May 5, 2012, will mark the 150th anniversary of the victory of the Mexican militia over the French invaders at the Battle of Puebla in 1862.
This holiday, known as Cinco de Mayo, is a Mexican holiday, but may be the only national holiday that is celebrated more outside the country than is celebrated inside the country. Many believe that Cinco de Mayo is Mexico’s Independence Day; this is not true; Mexican Independence Day is celebrated Sept. 16.
Cinco de Mayo is celebrated throughout the United States, but is only observed regionally in some parts of Mexico. It was always a popular holiday in the United States, but in the last two decades with the increased Mexican population in this country, it has become even more popular.
Another oddity of Cinco de Mayo is that the reason for celebrating does not seem to be widely known. The war in which the Battle of Puebla was fought was known by three different names: The Franco-Mexican War, The Maximilian Affair and The War of the French Intervention.
When Mexico decided that their country would no longer make interest payments to foreign countries, Napoleon III seized the opportunity and was able to assemble some 39,000 soldiers for an expeditionary force into Mexico, but when Britain and Spain found that Napoleon planned to invade Mexico, they withdrew their support and later made arrangements that were agreeable to all countries.
Napoleon III was determined to conquer Mexico as he had his eye on the silver in Mexico’s mines so he went ahead with the invasion. This was the beginning of a difficult period in Mexican history.
Some historians suggest that Napoleon’s real motive was to take over the United States by giving aid to the Confederacy during the Civil War. After the Confederacy won, Napoleon would move in and take over the United States.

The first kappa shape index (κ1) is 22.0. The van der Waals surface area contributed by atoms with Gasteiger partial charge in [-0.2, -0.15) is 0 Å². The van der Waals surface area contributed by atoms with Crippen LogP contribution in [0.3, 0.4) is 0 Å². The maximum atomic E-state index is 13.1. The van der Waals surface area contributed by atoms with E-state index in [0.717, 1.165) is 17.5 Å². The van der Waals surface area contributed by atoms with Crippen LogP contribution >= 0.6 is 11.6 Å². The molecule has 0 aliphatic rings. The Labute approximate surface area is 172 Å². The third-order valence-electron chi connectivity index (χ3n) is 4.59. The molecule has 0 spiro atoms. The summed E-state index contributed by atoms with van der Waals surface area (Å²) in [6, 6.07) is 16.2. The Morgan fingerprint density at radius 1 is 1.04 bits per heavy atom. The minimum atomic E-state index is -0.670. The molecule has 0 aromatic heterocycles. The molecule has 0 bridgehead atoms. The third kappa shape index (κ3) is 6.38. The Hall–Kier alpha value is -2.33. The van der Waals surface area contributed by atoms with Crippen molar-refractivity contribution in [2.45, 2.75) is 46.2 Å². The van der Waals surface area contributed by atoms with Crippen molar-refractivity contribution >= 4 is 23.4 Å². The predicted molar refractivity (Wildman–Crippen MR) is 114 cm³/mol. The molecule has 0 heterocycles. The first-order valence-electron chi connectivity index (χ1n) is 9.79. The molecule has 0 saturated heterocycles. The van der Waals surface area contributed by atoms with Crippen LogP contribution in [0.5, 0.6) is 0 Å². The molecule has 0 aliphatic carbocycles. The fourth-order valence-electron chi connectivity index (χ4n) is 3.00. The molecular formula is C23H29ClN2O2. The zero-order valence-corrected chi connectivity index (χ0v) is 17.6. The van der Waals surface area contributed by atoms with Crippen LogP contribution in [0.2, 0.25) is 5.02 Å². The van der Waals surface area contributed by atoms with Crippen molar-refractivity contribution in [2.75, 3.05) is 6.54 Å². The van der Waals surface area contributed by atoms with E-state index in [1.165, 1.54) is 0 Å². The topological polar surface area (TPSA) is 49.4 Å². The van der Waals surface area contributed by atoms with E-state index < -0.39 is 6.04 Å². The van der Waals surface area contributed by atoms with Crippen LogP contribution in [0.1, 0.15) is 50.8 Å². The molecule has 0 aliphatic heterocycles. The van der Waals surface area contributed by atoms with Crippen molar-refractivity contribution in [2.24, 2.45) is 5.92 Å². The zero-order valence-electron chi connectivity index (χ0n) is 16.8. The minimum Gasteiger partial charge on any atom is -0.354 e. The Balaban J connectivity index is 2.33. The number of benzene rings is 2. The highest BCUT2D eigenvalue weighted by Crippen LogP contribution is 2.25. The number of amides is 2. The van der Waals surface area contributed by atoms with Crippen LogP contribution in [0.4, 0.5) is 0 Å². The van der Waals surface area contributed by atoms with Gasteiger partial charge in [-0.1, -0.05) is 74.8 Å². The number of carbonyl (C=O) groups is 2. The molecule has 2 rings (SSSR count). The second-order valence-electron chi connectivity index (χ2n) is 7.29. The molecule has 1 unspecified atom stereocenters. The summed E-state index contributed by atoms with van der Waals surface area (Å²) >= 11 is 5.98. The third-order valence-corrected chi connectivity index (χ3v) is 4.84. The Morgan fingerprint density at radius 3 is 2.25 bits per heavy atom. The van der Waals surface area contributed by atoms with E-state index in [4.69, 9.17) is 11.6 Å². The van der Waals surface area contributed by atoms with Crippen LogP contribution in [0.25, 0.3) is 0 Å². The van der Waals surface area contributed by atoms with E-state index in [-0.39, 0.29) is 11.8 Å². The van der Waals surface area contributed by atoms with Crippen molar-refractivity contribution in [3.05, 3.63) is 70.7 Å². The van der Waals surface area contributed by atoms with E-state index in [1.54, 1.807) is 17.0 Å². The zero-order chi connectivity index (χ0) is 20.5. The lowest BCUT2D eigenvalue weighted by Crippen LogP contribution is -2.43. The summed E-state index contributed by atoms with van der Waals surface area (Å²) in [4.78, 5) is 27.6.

The United States was sympathetic to Mexico, but this was during a hard time in our country also; we were involved in our Civil War. As soon as our Civil War was over, President Lincoln dispatched troops and soon the French invaders were forced to leave the country.
The celebration is not so much about the actual winning of the Battle of Puebla as this battle was not all that important to the military. It is how the battle was won that makes it important.
The French had amassed more than 8,000 troops against less than 4,000 Mexican troops. Outnumbered as they were, the Mexicans managed to defeat the French in this battle. The Cinco de Mayo victory gave the Mexicans reason for hope during a time when there was very little good news.
One reason that the holiday remains so popular is because during these past years when the recession struck, it became obvious that expenses for a Cinco de Mayo celebration could be kept very low.
In some businesses, for example, the celebration is as simple as someone saying, “Bring something for lunch tomorrow and we will have a Cinco de Mayo party on our lunch break.”
Unlike some other holidays, such as our Thanksgiving, where huge presentations of turkey, dressing and many trimmings are expected, simple chips and dip can be the basis for Cinco de Mayo food.
Several rolls of brightly colored crepe paper can be draped over tabletops and hung in streamers — and you have your decorations.
It is a fun holiday to celebrate. Everybody loves the story of David defeating Goliath, which happened 150 years ago at the Battle of Puebla.
Relax and enjoy yourself. Bring something for lunch and we will have a Cinco de Mayo party.